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    BisectedBrioche's Avatar

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    Default What parts of the spectrum do electronic cameras pick up?

    The other day I was taking a photo of my hob (an induction hob that glows red to show it's on), and the entire image was oversaturated because my phone's camera was (I'm guessing) picking up some non-visible light.

    Can anyone think of any other examples of this? Because it's kinda neat.
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    Default Re: What parts of the spectrum do electronic cameras pick up?

    Quote Originally Posted by Bisected8 View Post
    The other day I was taking a photo of my hob (an induction hob that glows red to show it's on), and the entire image was oversaturated because my phone's camera was (I'm guessing) picking up some non-visible light.

    Can anyone think of any other examples of this? Because it's kinda neat.
    Common camera sensors can pick up UV to a certain extent and infrared light. Infrared photography is even its very own thing.
    Last edited by Iruka; 2020-02-27 at 10:03 AM.


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    Default Re: What parts of the spectrum do electronic cameras pick up?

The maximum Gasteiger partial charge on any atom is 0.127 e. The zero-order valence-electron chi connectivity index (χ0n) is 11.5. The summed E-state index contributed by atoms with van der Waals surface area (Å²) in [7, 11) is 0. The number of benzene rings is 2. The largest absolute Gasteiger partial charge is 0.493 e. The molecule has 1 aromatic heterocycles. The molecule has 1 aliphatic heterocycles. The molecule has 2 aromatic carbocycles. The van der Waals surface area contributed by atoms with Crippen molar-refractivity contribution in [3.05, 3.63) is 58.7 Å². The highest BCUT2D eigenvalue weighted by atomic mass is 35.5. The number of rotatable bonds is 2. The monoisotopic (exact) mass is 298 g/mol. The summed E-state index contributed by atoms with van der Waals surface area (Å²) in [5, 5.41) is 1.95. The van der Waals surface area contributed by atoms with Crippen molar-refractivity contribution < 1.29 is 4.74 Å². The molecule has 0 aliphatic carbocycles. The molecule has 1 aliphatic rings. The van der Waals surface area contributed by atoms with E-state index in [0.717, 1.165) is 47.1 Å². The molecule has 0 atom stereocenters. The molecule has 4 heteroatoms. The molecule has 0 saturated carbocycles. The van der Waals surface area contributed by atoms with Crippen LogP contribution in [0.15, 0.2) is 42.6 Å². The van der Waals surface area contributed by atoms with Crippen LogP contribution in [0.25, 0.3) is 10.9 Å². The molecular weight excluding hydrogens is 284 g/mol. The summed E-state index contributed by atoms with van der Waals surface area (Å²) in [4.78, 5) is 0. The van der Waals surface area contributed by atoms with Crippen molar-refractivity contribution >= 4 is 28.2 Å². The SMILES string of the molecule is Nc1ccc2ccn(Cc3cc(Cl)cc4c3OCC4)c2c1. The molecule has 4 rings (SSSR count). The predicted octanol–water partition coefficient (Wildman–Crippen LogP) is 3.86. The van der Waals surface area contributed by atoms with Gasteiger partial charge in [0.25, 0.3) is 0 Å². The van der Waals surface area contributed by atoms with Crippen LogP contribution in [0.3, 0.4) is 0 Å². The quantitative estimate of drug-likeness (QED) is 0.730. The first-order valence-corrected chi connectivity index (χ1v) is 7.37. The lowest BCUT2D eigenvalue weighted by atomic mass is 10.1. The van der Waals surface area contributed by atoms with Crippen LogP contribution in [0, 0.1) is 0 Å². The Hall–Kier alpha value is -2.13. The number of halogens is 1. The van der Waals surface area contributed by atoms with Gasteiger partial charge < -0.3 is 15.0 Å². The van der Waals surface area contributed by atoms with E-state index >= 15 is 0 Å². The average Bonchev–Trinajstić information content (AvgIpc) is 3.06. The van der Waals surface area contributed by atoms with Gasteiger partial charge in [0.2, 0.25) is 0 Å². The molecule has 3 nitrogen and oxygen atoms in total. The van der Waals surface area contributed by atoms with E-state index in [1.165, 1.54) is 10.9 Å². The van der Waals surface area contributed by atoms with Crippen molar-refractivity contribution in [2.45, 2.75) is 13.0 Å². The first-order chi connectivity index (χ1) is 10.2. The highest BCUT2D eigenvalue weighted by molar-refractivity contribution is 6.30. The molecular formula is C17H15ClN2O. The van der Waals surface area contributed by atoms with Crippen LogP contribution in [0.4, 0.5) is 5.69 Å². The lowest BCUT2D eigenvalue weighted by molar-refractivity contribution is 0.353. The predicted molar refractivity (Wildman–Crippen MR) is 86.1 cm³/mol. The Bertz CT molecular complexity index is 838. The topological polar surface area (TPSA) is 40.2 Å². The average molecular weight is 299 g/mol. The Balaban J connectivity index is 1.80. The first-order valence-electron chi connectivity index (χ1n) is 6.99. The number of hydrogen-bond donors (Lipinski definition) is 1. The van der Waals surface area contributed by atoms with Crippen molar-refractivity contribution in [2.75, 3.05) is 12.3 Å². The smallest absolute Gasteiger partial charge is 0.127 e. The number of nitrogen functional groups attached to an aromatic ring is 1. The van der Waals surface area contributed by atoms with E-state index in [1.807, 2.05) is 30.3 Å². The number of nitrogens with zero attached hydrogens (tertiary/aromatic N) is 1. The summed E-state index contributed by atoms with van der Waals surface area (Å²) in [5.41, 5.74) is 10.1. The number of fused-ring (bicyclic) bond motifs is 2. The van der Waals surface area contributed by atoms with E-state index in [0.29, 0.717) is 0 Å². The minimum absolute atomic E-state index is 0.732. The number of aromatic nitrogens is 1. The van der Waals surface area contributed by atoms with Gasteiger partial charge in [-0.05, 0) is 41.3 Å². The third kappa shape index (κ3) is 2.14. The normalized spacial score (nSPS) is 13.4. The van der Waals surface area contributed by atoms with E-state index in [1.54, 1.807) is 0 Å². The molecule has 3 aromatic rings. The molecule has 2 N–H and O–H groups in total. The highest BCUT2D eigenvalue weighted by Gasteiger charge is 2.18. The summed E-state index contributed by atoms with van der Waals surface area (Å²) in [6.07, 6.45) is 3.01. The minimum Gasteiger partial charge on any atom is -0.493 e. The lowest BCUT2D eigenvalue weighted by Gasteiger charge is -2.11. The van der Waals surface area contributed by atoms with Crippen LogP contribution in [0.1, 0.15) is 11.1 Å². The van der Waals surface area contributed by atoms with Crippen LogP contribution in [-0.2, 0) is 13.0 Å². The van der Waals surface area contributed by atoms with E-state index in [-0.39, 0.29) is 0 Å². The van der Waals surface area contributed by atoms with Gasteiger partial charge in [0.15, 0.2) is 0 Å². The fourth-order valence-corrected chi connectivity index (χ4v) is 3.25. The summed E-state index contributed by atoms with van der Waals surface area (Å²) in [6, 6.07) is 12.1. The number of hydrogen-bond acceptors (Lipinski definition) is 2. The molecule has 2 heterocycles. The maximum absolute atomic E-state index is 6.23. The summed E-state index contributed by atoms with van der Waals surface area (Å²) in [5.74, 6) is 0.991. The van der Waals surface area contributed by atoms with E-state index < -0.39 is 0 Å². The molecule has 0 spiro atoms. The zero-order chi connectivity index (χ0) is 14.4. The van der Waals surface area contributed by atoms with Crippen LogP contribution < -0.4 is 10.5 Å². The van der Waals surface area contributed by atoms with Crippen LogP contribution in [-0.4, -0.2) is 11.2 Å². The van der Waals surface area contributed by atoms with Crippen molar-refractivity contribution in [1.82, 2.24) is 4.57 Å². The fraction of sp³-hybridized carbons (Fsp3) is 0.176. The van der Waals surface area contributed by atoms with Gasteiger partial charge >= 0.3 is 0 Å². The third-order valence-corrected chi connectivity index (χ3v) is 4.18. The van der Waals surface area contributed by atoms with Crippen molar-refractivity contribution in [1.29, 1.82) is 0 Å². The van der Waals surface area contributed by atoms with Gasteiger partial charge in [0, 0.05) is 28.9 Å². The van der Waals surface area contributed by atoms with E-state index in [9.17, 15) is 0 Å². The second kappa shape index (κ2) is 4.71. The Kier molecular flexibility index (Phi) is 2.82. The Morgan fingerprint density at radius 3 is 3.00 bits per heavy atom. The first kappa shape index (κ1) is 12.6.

Quote Originally Posted by Iruka View Post
    Common camera sensors can pick up UV to a certain extent and infrared light. Infrared photography is even its very own thing.
    The sensors can. But some cameras filter one, the other, or both out to a greater or lesser degree.

    A fun test is to use a smartphone/tablet camera or webcam to look at the end of an infrared remote control while pressing its buttons.
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    Default Re: What parts of the spectrum do electronic cameras pick up?

    Yeah, I've done that with my phone camera, and you can see the light on the remote control blinking through the phone camera even though you can't see it directly. Most stuff outside the visible spectrum gets blocked by the glass used in camera lenses, though, which is why you need to get specially built ones in order to view stuff in the far infrared or ultra-violet.

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    Default Re: What parts of the spectrum do electronic cameras pick up?

    I wonder what materials they use for lenses. For some scientific instruments they have lens covers and container windows that are transparent to the wavelengths they are looking for, but completely opaque for visible light.
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    Default Re: What parts of the spectrum do electronic cameras pick up?

    Quote Originally Posted by Iruka View Post
    Common camera sensors can pick up UV to a certain extent and infrared light. Infrared photography is even its very own thing.
    Quote Originally Posted by gomipile View Post
    The sensors can. But some cameras filter one, the other, or both out to a greater or lesser degree.